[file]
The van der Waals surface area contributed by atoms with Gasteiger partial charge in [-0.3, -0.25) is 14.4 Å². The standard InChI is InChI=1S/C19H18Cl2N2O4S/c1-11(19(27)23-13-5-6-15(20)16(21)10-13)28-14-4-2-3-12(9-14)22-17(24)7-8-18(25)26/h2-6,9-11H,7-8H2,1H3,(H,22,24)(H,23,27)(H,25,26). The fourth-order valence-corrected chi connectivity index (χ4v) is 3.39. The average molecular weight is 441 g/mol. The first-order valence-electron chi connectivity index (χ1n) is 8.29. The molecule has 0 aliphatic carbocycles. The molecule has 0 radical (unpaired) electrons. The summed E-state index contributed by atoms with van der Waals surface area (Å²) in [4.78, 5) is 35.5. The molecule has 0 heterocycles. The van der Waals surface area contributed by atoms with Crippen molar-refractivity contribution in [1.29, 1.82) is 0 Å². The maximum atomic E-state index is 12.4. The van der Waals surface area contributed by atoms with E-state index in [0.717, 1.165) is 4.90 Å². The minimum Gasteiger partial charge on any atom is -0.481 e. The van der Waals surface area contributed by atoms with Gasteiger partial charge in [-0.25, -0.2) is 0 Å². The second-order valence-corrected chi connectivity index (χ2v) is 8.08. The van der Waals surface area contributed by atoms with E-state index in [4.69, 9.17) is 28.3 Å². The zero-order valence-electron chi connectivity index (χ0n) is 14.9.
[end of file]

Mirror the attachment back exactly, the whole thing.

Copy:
The van der Waals surface area contributed by atoms with Gasteiger partial charge in [-0.3, -0.25) is 14.4 Å². The standard InChI is InChI=1S/C19H18Cl2N2O4S/c1-11(19(27)23-13-5-6-15(20)16(21)10-13)28-14-4-2-3-12(9-14)22-17(24)7-8-18(25)26/h2-6,9-11H,7-8H2,1H3,(H,22,24)(H,23,27)(H,25,26). The fourth-order valence-corrected chi connectivity index (χ4v) is 3.39. The average molecular weight is 441 g/mol. The first-order valence-electron chi connectivity index (χ1n) is 8.29. The molecule has 0 aliphatic carbocycles. The molecule has 0 radical (unpaired) electrons. The summed E-state index contributed by atoms with van der Waals surface area (Å²) in [4.78, 5) is 35.5. The molecule has 0 heterocycles. The van der Waals surface area contributed by atoms with Crippen molar-refractivity contribution in [1.29, 1.82) is 0 Å². The maximum atomic E-state index is 12.4. The van der Waals surface area contributed by atoms with E-state index in [0.717, 1.165) is 4.90 Å². The minimum Gasteiger partial charge on any atom is -0.481 e. The van der Waals surface area contributed by atoms with Gasteiger partial charge in [-0.25, -0.2) is 0 Å². The second-order valence-corrected chi connectivity index (χ2v) is 8.08. The van der Waals surface area contributed by atoms with E-state index in [4.69, 9.17) is 28.3 Å². The zero-order valence-electron chi connectivity index (χ0n) is 14.9.